2 March 2022

Ukrainian insurers plead for help in disabling Russian business

Editor's note: This story was updated on 3 March with Zurich's response and mention of the new UK sanctions in the final paragraph

Leaders of the Ukrainian insurance sector have implored European and global peers to assist in the defence of their country, by ceasing underwriting and investment in Russia.

Representatives of five trade bodies have asked insurers outside the country to take four measures (see box, below), “that will prevent the country-aggressor from continuing the war”.

The Insurance Business Association, the League of Insurance Organizations of Ukraine, the Kharkiv Union of Insurers, the National Association of Insurers of Ukraine and the Federation of Insurance Intermediaries of Ukraine have all signed the letter.


Ukrainian insurers' demands

  1. Regardless of the sanctions imposed at the state level, do not insure or reinsure any risks of Russian insurance companies, risks originating from the Russian Federation or in relation to the interests of any resident entities of the Russian Federation. Risks from Russian insurers and from the territory of the Russian Federation should be recognised as highly "toxic" ones.
  2. Do not invest in Russian insurance companies and do not issue financial guarantees or additional capital to them in any form. Block the funds of Russian insurers and reinsurers, do not make any reinsurance payments, refunds of payments, etc. for the Russian Federation, so as not to provide the country-aggressor with any additional financial resources.
  3. Stop activities of the subsidiaries of the Western insurance or brokerage companies, as well as their representative offices in Russia.
  4. Disconnect Russian insurers from any information and educational support, conferences, seminars and trainings.

Muted reaction

The reception from European insurance trade associations has been muted so far, with some not even expressing condemnation of the Russian invasion.

Insurance Europe told InsuranceERM: “We have received the letter and are currently collecting feedback from our members.”

A spokesperson for The Association of British Insurers said: “The events in Ukraine are deeply disturbing, and our thoughts are with those affected. Our members are monitoring closely and reacting to developments in this fast-moving situation, including continuing to support the implementation of any sanctions put in place.”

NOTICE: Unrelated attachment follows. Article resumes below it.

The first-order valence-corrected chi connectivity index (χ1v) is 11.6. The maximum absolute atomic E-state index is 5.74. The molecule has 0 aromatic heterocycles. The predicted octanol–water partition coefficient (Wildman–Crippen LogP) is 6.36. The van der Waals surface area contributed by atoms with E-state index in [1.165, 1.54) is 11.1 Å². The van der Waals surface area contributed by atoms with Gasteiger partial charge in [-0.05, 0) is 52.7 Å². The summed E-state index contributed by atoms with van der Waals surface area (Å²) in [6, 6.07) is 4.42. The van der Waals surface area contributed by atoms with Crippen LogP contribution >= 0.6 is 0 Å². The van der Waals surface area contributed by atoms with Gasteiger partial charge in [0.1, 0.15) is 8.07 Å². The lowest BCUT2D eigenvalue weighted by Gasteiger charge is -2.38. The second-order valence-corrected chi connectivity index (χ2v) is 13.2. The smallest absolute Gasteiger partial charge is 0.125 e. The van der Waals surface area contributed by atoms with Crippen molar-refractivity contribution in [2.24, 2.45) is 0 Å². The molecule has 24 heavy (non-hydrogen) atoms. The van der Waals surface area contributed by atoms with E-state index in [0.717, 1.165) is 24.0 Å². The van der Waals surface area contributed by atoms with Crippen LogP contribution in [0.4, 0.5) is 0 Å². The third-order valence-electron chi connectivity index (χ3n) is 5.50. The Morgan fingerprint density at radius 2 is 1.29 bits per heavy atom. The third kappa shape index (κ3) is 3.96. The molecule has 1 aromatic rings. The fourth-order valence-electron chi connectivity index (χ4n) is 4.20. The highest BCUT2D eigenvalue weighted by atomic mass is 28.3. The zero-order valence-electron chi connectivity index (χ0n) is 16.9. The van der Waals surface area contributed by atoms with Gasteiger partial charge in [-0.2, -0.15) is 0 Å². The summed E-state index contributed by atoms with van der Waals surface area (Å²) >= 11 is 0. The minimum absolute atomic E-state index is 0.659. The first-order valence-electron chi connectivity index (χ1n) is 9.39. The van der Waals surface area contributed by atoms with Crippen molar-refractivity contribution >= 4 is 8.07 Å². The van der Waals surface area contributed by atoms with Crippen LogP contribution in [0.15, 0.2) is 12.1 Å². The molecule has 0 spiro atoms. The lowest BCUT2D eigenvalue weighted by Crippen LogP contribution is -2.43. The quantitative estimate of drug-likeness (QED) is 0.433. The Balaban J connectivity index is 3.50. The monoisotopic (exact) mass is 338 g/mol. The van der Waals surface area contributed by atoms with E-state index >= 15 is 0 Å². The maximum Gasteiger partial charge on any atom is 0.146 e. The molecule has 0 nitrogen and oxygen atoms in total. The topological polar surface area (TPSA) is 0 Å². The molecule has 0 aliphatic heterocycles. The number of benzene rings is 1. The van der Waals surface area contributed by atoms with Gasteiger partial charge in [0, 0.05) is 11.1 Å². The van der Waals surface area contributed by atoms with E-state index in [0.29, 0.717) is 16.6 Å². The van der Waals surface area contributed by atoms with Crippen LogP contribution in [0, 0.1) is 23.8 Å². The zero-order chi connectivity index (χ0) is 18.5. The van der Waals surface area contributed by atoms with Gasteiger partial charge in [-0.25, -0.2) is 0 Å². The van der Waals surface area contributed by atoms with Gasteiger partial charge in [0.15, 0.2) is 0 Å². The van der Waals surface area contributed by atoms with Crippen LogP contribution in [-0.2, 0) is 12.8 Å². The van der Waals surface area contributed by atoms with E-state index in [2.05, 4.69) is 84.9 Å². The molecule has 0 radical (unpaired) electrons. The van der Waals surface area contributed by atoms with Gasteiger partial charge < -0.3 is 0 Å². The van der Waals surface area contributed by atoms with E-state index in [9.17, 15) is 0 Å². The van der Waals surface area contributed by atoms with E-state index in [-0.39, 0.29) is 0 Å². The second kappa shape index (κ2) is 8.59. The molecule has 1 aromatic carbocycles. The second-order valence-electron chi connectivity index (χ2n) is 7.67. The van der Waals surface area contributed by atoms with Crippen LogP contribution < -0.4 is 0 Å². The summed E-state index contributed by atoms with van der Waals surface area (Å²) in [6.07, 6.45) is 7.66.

However, some European firms have already begun taking voluntary action.

Aviva’s chief executive Amanda Blanc revealed today the UK insurer would divest “as soon as we practically can” the approximately £240m ($320m) in Russian bonds and equities held by Aviva Investors’ funds.

The impact will be relatively minor, as it represents less than 0.1% of the division’s £268bn of assets at the 2021 year-end. Aviva has no other exposures in Russia.

A spokesperson for Zurich told InsuranceERM it had stopped underwriting new business in Russia and is not renewing policies from existing domestic customers in Russia.

Zurich has “a very limited P&C [property and casualty] exposure to Russia and Ukraine” and the exposure to Russia through Zurich’s own investment portfolio “is very low”, the spokesperson added.

Austrian insurer Uniqa owns 75% of Russian insurer Raiffeisen Life but a spokesperson for the company said Raiffeisen Life has no shareholdings in companies that are on the current sanctions list or that have a relevant connection to those who are on the sanctions list.

Asked about Uniqa’s exposure to Russian assets, the spokesperson told InsuranceERM: “In order to be able to provide our customers with the necessary guarantees for life insurance policies, it is unavoidable to hold Russian government bonds. Accordingly, we hold government bonds in the amount of approximately €200m ($218m). Beyond that, there are no contracts with government-related companies."